Nearly two thirds of British people seeking help for depression are women, NHS figures have revealed, and the under-50s are the most likely to look for advice or treatment.
According to figures compiled by the Health and Social Care Information Centre, almost 475,000 women were referred for 'talking therapies' last year, compared to only 274,000 men.
Of those women who received counselling or behavioural therapy in 2013, three quarters were under the age of 50, and those in their 20s were the most likely to seek help for their depression problem.
The figures back up findings from last month's NHS annual health survey, which revealed that almost a quarter of women in the UK are depressed or anxious, but experts are unsure whether it is down to women being more susceptible to depression, or just that they are more willing to seek professional help and advice.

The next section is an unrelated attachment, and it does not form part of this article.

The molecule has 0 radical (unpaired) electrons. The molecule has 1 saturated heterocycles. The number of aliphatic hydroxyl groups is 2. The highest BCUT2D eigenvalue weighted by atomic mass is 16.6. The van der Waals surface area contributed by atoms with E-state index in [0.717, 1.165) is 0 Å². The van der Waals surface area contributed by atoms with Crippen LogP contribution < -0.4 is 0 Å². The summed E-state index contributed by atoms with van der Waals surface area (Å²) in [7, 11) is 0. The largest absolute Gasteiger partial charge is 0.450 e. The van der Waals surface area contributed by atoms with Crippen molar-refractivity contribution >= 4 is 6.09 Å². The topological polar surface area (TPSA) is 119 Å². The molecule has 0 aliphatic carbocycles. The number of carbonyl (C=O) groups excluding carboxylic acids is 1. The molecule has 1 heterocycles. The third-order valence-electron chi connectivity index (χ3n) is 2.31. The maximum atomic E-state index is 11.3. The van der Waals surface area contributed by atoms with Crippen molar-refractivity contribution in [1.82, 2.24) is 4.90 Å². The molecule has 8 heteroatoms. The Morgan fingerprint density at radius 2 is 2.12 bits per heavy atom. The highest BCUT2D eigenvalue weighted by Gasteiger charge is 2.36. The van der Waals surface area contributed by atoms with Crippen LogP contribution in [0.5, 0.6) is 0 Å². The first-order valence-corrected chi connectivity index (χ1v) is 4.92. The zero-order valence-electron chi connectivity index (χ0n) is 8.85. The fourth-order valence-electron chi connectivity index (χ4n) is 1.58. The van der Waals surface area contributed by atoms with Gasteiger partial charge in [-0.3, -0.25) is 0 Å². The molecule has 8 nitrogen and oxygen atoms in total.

Beth Murphy, from the mental health charity Mind, told the Daily Mail: "All the signs suggest that more and more people are seeking help for mental health problems.
"Prescriptions for antidepressants have been rising steadily and recently topped 50 million for the first time, while the numbers of people contacting organisations like Mind for help are also increasing."
Ms Murphy, who urged anyone struggling with anxiety, stress or depression to speak to their GP, added: "We also know that people are really struggling at the moment, as unemployment, cuts to welfare and other pressures take their toll on the mental health of the nation."
Separate NHS figures recently revealed that the number of prescriptions for antidepressants handed out each year rose by 7.5 per cent on the previous year.
What do you think? Are women more prone to depression than men, or more likely to ask for help? Leave your comments below...